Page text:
Yet another post about bikes in Amsterdam

I come from a country where cycling is not a common activity. Yes, some people do cycling in groups as a sport or in vacations on the beach but not as a daily transportation. Initially, I had mixed emotions about the idea of riding a bike. I was excited because it involves physical activity and in Honduras, I was spending minimum two hours per day in a car… but I was also a little nervous because it was a while since I ridden a bike and certainly it was not in a city with heavy traffic of cars, trams, bikes, and pedestrians.


Renting bikes: My first bike ride in Amsterdam was with a rented bike, just to give it a try. At first, I was feeling tense, I was holding tight to the handlebar, it was difficult to maintain the bike steady, and the seat was too high so I barely touch the floor, which made me more stressed because I felt I didn’t have control and could fell at any time. But well, I managed and survived. We hung around for the three hours that we rented the bikes, and on the way back I was starting to feel less stressed, just a little less. But it definitely helped as a first step. Renting bikes might also be helpful if you want to try handbrakes or pedal bakes, if unsure on what you prefer.

Bike shops: In the next weeks we visited some bike shops in the city center finding a huge variety of brands and prices, from the simple and classic to fancy gear, electrical and modern! So make your budget because you will fall in love with so many cool bikes out there! We were looking for a cheap one because anyways, they say that it’s highly probable that it will get stolen at some point. And since bike trafficking is so common, you also have to be careful when buying second-hand bikes (you don’t want to help them keep that business growing). I got mine in the Waterlooplein market in one of the shops, there are many sellers in the street but also many bike shops, at least I have somewhere to go back for claims or repairs.

Buying from FB groups: Personally, don’t recommend this. I was looking for bikes there and decided to met with a guy who was selling “his bike” with the typical story: “I’m moving out of AMS”. The person who went to show me the bike was not the same guy from the Facebook profile picture… he was in a rush and rude when told him I didn’t want the bike. Plus, the bike was looking as if it was recently painted to another color, is this a red flag? 🤨 And then I kept on following this group and the same people is posting over and over different bikes…


General things to keep in mind when buying a bike and accessories, especially if it’s a second-hand bike:

I requested my bike seat (saddle) to be very low, that is how I felt safe at that moment, being able to put both of my forefeet on the floor. I rode like that for two months until I started to feel like needed to pull it up I observed how people were managing the height of the seat and reading about this. Now I know you should be able to extend your leg almost completely while pedaling, it even makes it easier to ride and you put less stress on your knees. Of course, it took me some practice to feel confident in my bike but now I only reach the floor with my big toes.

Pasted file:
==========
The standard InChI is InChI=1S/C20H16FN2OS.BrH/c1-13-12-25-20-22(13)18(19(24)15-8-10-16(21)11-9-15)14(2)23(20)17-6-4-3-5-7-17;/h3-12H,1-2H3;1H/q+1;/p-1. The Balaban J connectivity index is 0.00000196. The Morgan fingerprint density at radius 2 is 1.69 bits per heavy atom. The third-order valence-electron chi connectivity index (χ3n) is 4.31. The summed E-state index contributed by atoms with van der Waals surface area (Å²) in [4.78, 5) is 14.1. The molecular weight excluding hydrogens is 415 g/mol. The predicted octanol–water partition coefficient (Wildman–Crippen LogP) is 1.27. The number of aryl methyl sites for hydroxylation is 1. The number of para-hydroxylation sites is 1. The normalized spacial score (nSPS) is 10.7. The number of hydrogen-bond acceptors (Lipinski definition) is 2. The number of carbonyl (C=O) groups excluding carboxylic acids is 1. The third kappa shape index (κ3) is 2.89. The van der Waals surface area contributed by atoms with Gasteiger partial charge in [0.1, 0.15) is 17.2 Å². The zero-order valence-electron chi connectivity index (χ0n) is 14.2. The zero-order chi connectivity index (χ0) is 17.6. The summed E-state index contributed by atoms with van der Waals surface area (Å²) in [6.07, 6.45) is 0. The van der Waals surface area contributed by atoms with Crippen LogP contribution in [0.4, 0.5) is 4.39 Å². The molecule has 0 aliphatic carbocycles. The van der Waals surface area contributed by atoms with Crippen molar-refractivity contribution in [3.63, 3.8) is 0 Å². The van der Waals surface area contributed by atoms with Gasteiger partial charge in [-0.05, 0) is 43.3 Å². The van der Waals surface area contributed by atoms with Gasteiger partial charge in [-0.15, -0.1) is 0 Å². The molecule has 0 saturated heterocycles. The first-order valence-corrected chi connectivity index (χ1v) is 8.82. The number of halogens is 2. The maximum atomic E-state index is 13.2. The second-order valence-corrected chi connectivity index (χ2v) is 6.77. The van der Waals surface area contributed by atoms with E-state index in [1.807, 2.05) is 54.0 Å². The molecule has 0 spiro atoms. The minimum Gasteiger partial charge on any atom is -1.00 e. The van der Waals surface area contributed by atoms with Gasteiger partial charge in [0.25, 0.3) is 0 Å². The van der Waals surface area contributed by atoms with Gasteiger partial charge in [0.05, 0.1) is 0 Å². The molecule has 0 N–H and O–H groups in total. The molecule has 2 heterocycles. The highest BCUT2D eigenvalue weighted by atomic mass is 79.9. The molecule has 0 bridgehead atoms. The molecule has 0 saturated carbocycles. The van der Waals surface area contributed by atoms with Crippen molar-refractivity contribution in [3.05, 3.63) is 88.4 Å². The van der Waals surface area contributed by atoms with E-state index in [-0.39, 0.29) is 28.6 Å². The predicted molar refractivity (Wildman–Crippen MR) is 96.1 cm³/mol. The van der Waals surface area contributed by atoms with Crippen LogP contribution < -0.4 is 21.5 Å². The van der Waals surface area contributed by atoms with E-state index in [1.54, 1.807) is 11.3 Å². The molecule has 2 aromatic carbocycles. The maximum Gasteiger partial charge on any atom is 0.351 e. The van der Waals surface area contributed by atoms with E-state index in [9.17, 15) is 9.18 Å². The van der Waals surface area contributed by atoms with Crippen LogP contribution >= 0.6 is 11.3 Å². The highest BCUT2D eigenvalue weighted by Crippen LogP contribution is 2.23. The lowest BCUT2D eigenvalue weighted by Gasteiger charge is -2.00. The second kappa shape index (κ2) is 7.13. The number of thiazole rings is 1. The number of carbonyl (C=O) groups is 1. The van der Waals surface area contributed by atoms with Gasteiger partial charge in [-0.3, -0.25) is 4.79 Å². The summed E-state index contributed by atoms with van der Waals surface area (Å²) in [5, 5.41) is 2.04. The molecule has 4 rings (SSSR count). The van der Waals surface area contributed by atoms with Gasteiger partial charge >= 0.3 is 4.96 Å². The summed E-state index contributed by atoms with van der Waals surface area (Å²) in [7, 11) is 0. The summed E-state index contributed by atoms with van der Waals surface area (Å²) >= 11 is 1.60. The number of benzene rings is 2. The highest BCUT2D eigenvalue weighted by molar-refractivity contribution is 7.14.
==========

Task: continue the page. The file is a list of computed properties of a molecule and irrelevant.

In my bike wishlist, I had a basket, and I really liked how the wooden ones look, more than wicker. And I got one, which ended up removing after some weeks because it’s too heavy for me 😦 So if getting a basket, consider the extra weight.


Speaking of… my bike, in general, is so heavy 😖 I strongly recommend you to get a lightweight frame, mine has been a great exercise for my legs, but I’m getting tired of it, especially when I have to travel long distances 😪

Other things to check is that your bike must have a working front and back lights and reflectors. Must have a working bellWheels should be aligned and rinks straight and steady. Thicker-fat tires give you more stability, thinner tires help you go faster.

To tock your bike you need a back wheel lock which comes attached to the back part of the bike and a chain lock or U lock which is to lock the front wheel and frame to the parking rack or something solid from where your bike cannot be lifted from. Get good quality ones, it can prevent your bike from getting stolen, based on my experience…

I was beginning to think that bike trafficking in the Netherlands was a myth… silly me… Friday, 3pm. I went to have a coffee at Starbucks and parked my bike attached to a bridge. After approx. two hours I went back to my bike and I was not able to unlock the chain lock, my keys were not working and noticed that the back lock was opened and damaged… Just then I realized that they tried to steal my bike!! Thanks to my front chain lock that they were not able to open, I still have a bike.

Visiting a bike repair store. You can usually go back to the place where you bought your bike for repairing stuff, but what if you chain breaks or have a flat tire and you are far from that store… you’ll have to visit the nearest one.

If you live in a bike-friendly city and you are still driving a car or commuting, I strongly encourage you to give a try to biking! Particularly Amsterdam, the city is designed for bikes, yes, there a lot of things that you need to be aware off in your surroundings, but once you are on your bike you realize that everything flows pretty smooth, so you just need to ride with precaution, pay attention to the signs and in a matter of time you will realize you are just one more fish in the ocean and will experience the sense of freedom that bike rewards!

There’s a bike for every need!


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